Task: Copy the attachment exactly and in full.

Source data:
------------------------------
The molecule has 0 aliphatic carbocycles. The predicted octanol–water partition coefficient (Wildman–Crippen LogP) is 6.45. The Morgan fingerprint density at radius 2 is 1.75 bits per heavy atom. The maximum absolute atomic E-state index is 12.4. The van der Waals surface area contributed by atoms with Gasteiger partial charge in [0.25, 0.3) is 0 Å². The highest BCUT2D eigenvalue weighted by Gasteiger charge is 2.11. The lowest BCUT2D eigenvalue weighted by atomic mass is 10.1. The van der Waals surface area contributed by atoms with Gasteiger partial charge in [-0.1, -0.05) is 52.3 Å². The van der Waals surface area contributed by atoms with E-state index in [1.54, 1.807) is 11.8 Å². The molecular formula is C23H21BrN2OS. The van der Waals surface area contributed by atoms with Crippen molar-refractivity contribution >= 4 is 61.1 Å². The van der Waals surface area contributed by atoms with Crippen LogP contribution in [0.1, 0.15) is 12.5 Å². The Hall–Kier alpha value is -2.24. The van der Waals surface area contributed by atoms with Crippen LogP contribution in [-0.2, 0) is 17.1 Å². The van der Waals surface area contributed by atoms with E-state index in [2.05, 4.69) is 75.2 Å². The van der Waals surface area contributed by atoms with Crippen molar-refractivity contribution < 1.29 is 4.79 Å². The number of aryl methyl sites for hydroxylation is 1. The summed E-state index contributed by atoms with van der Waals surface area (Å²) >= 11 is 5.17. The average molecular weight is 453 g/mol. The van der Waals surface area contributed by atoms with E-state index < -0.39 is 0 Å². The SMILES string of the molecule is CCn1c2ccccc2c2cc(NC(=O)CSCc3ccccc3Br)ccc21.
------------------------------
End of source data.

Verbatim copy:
The molecule has 0 aliphatic carbocycles. The predicted octanol–water partition coefficient (Wildman–Crippen LogP) is 6.45. The Morgan fingerprint density at radius 2 is 1.75 bits per heavy atom. The maximum absolute atomic E-state index is 12.4. The van der Waals surface area contributed by atoms with Gasteiger partial charge in [0.25, 0.3) is 0 Å². The highest BCUT2D eigenvalue weighted by Gasteiger charge is 2.11. The lowest BCUT2D eigenvalue weighted by atomic mass is 10.1. The van der Waals surface area contributed by atoms with Gasteiger partial charge in [-0.1, -0.05) is 52.3 Å². The van der Waals surface area contributed by atoms with E-state index in [1.54, 1.807) is 11.8 Å². The molecular formula is C23H21BrN2OS. The van der Waals surface area contributed by atoms with Crippen molar-refractivity contribution >= 4 is 61.1 Å². The van der Waals surface area contributed by atoms with Crippen LogP contribution in [0.1, 0.15) is 12.5 Å². The Hall–Kier alpha value is -2.24. The van der Waals surface area contributed by atoms with Crippen LogP contribution in [-0.2, 0) is 17.1 Å². The van der Waals surface area contributed by atoms with E-state index in [2.05, 4.69) is 75.2 Å². The van der Waals surface area contributed by atoms with Crippen molar-refractivity contribution < 1.29 is 4.79 Å². The number of aryl methyl sites for hydroxylation is 1. The summed E-state index contributed by atoms with van der Waals surface area (Å²) >= 11 is 5.17. The average molecular weight is 453 g/mol. The van der Waals surface area contributed by atoms with E-state index < -0.39 is 0 Å². The SMILES string of the molecule is CCn1c2ccccc2c2cc(NC(=O)CSCc3ccccc3Br)ccc21.